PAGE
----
Frances had joined the Sugar Shack Alliance, a grassroots group of folks originally motivated to stop the North East Direct Pipeline that Kinder Morgan had proposed to carry gas from fracking operations from New York to Dracut for shipping overseas. For the last year the Alliance has turned its attention to preventing the building of the 3.8-mile pipeline loop also owned by Kinder Morgan and affiliate Tennessee Gas Pipeline. It is being routed onto 17 acres of Otis State Forest land that contains biologically important wetlands and sacred Native American sites. This project is a flagrant violation of Article 47 of the Massachusetts Constitution prohibiting such development on preserved land, but was nonetheless permitted by the Federal Energy Regulatory Commission.
Frances’ arrest was by no means the first in the campaign, nor will it be the last. The struggle in Sandisfield is stirred, as with almost all environmental fights these days, by three powerful stimuli:
Opposition to local pollution and despoliation of precious air and waterways. Old trees are being felled and the pipeline almost certainly will leak methane and fellow-traveler toxic chemicals into the air and the previously protected lakes and streams nearby.
Climate justice. Building the pipeline violates rights to their traditional religious sites by the Narragansett Tribe. Moreover, it wrecks the state’s compact with all its citizens to protect, not to destroy, our common resources.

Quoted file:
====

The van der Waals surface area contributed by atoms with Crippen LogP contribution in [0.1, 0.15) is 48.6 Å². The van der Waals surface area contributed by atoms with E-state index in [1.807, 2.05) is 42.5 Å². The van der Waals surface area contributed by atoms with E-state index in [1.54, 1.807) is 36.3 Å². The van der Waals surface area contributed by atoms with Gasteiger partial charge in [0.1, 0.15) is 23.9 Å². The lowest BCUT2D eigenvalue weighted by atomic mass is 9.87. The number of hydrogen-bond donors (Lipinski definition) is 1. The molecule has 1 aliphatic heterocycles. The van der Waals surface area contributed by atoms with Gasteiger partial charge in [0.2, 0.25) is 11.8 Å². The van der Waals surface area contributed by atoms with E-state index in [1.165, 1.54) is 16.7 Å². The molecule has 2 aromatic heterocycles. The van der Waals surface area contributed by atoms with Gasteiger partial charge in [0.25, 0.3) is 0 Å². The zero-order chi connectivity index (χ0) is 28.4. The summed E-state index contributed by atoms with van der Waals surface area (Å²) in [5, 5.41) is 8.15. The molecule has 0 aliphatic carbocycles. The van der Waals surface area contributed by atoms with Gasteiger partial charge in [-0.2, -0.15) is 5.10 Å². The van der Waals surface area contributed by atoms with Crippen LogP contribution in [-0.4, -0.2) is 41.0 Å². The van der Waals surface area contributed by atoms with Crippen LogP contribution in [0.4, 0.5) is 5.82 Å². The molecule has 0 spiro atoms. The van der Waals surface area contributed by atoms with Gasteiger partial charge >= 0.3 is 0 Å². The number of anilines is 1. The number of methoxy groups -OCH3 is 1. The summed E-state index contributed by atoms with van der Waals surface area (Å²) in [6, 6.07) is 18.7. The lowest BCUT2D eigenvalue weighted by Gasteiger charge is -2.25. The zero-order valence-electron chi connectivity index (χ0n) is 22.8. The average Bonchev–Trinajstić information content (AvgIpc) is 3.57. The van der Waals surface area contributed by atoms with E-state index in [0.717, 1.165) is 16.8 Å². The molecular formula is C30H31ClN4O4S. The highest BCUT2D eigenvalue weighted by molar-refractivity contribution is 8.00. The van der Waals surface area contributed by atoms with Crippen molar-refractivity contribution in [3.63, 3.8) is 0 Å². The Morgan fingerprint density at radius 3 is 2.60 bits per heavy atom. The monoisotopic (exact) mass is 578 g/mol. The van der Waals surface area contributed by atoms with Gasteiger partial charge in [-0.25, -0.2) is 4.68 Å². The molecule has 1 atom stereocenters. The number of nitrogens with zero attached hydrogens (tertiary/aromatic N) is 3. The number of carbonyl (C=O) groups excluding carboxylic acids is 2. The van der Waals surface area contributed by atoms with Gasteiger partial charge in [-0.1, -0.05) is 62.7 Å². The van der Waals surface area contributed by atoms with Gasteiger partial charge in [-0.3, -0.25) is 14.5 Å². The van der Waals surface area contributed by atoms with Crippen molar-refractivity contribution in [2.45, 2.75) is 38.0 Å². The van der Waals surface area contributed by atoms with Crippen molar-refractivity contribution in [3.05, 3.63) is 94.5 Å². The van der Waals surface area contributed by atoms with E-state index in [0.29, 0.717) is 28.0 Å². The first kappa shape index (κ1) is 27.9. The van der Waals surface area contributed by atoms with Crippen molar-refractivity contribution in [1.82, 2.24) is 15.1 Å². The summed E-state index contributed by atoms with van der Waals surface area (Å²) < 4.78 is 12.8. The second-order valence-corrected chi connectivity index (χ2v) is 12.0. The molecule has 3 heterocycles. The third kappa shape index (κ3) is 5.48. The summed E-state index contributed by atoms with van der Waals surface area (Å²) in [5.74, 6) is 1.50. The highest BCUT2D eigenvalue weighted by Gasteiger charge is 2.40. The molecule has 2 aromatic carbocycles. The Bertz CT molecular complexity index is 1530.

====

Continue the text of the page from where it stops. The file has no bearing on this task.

Resistance to the expansion of fossil fuel infrastructure enabling more carbon dioxide emissions from natural gas burning and more methane blow-off from leaks. Over twenty years, methane is eighty times as potent as carbon dioxide as a greenhouse gas in warming our planet.
The need to say No to burning and emitting fossil fuels just became more urgent. The Executive Secretary of the United Nations Framework Convention on Climate Change last week led scores of world leaders and scientists in a declaration published in the prestigious journal Nature that humanity has but three years, to 2020, to begin to decrease global emissions or face the catastrophic consequences of uncontrollable global warming.
Sandisfield, therefore, is part of the epic struggle of our times to save our planet from the devastation that is already claiming coral reefs destroyed by bleaching, agricultural fields in the West devastated first by drought and now by floods, and coastal communities in Haiti and Eastern North Carolina wiped out by hurricanes. The Sugar Shack Alliance is spurred on by the always-relevant maxim, “Think globally and act locally.” They are blockading a path to the ruin of the biosphere.